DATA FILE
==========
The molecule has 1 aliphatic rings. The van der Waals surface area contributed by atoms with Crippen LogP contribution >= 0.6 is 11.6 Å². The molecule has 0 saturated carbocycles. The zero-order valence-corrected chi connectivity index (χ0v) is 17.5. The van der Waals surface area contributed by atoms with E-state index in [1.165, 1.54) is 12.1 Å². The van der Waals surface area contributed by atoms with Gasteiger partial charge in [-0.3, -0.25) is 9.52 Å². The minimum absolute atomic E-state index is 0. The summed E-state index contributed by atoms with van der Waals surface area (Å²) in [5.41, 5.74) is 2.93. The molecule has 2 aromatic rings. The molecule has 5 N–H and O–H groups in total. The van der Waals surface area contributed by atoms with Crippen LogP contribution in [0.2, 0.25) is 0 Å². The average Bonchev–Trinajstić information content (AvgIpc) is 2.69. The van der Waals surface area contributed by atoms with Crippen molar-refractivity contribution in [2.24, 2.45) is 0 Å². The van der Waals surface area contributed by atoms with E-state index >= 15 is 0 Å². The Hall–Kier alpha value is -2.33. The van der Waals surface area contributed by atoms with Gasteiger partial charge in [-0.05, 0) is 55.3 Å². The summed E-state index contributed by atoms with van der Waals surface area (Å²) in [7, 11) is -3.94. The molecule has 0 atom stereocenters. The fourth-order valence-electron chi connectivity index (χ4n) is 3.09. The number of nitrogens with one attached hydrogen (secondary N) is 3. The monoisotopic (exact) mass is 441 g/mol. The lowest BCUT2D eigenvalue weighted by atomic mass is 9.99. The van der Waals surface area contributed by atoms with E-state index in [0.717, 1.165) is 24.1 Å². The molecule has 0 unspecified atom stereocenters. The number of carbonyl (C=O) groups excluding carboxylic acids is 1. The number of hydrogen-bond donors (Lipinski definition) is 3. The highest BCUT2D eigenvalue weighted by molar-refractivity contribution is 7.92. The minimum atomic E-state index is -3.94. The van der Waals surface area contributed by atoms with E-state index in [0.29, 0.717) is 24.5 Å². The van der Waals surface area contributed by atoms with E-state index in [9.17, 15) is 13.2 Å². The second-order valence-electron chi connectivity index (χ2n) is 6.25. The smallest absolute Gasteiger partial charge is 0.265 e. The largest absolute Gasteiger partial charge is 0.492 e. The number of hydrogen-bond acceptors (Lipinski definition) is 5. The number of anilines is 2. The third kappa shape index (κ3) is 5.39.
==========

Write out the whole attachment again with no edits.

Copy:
The molecule has 1 aliphatic rings. The van der Waals surface area contributed by atoms with Crippen LogP contribution >= 0.6 is 11.6 Å². The molecule has 0 saturated carbocycles. The zero-order valence-corrected chi connectivity index (χ0v) is 17.5. The van der Waals surface area contributed by atoms with E-state index in [1.165, 1.54) is 12.1 Å². The van der Waals surface area contributed by atoms with Gasteiger partial charge in [-0.3, -0.25) is 9.52 Å². The minimum absolute atomic E-state index is 0. The summed E-state index contributed by atoms with van der Waals surface area (Å²) in [5.41, 5.74) is 2.93. The molecule has 2 aromatic rings. The molecule has 5 N–H and O–H groups in total. The van der Waals surface area contributed by atoms with Crippen LogP contribution in [0.2, 0.25) is 0 Å². The average Bonchev–Trinajstić information content (AvgIpc) is 2.69. The van der Waals surface area contributed by atoms with Crippen molar-refractivity contribution in [2.24, 2.45) is 0 Å². The van der Waals surface area contributed by atoms with E-state index >= 15 is 0 Å². The Hall–Kier alpha value is -2.33. The van der Waals surface area contributed by atoms with Gasteiger partial charge in [-0.05, 0) is 55.3 Å². The summed E-state index contributed by atoms with van der Waals surface area (Å²) in [7, 11) is -3.94. The molecule has 0 atom stereocenters. The fourth-order valence-electron chi connectivity index (χ4n) is 3.09. The number of nitrogens with one attached hydrogen (secondary N) is 3. The monoisotopic (exact) mass is 441 g/mol. The lowest BCUT2D eigenvalue weighted by atomic mass is 9.99. The van der Waals surface area contributed by atoms with E-state index in [0.717, 1.165) is 24.1 Å². The molecule has 0 unspecified atom stereocenters. The number of carbonyl (C=O) groups excluding carboxylic acids is 1. The number of hydrogen-bond donors (Lipinski definition) is 3. The highest BCUT2D eigenvalue weighted by molar-refractivity contribution is 7.92. The minimum atomic E-state index is -3.94. The van der Waals surface area contributed by atoms with E-state index in [0.29, 0.717) is 24.5 Å². The van der Waals surface area contributed by atoms with E-state index in [9.17, 15) is 13.2 Å². The second-order valence-electron chi connectivity index (χ2n) is 6.25. The smallest absolute Gasteiger partial charge is 0.265 e. The largest absolute Gasteiger partial charge is 0.492 e. The number of hydrogen-bond acceptors (Lipinski definition) is 5. The number of anilines is 2. The third kappa shape index (κ3) is 5.39.